I know this is not directly related to paramedicine, but I feel like it is still pertinent, so bear with me.

During a recent training exercise in Guatemala, I had the pleasure of working with an international team of aircrewmen and students. Who all had something extraordinary to bring to the table. That said, communication is difficult because most of us were unfamiliar with each other, and English was not the first language of many.

Building rapport, gaining trust, and making sure everyone has a basic understanding of what needs to be accomplished is critical to any exercise, whether that be flying long line or hoist operations or medication dosages. 

This mission, however, is the type of communication that cannot be screwed up. Because if it does, someone may get very hurt. Not to dumb down medication administration in any way.

Chris Sharpe, mi jefe, and the Chief Aircrewman assigned me to work as the dispatcher/rear aircrewman during a long line short-haul operation for aircrew students working on their FAA certification. The pilot,  a Guatemalan senior and very experienced pilot, the left seater (Razor), British, and the HSAR Tech on the line with the student also British. The communication between the winchman/HSAR Tech (Jimmy Jungle) and I had no voice comms during the entire evolution.  This was complicated and stressful. However, it turned out very successful and safe due to our pre briefs.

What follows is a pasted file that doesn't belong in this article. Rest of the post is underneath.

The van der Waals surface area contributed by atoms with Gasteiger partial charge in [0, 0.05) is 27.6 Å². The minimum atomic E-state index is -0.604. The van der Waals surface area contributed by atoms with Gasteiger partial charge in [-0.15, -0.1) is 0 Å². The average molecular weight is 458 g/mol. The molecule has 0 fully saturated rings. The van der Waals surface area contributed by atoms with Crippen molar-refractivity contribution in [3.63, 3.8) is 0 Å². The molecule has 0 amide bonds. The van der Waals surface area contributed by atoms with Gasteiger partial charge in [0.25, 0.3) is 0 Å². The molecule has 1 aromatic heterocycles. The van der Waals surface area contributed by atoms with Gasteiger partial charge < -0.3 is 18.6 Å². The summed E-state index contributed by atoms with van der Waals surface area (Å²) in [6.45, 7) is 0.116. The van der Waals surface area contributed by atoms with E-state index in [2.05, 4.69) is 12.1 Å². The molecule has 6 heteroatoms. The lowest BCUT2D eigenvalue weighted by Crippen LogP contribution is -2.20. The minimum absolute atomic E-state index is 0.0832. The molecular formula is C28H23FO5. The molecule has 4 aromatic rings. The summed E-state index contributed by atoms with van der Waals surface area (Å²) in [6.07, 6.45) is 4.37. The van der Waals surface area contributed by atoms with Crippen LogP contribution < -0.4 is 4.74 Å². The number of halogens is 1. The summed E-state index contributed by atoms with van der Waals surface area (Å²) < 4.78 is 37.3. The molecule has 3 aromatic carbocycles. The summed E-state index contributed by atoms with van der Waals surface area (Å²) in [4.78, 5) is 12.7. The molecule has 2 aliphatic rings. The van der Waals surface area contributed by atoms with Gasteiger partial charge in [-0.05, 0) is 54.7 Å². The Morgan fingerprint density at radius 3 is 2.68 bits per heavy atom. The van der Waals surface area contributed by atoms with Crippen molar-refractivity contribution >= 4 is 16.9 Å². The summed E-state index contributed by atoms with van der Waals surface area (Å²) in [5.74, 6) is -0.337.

Before the mission the Jimmy and I discussed the mandatory hand signals in-depth, we ensured that each sign meant something particular to communicate anything critical or non-critical to the left seater and pilot. I then confirmed with both Razor, the pilot, and Jimmy the signals and verbiage that we needed to be safe and effective.

The fact at each of us are from different backgrounds, countries, and even different branches of service were still able to communicate effectively was due to a plan a brief if you will and consistent and familiar hand signals and plain language, as Razor would say, “just say what you see, but no small talk. Clear, Concise and with Confidence” but also, sound like you know what you are talking about. 

To the point: communication is key to a successful evolution, no matter how large or small. Talking with your team and ensuring you are all on the same page leads to positive outcomes.

After the completion of the evolution, we performed an after-action review and worked on the things we did well and those we did not do so well to improve for the next time. Give it a try during your next mission or even patient transport, figure out what went well and what did not. It may change your processes and improve your care. I know it helped me to better myself as the rear aircrewman, a job that is definitely not as simple as I thought.

Thanks, Edras, Chris, Jimmy, and all of the students for their confidence in me.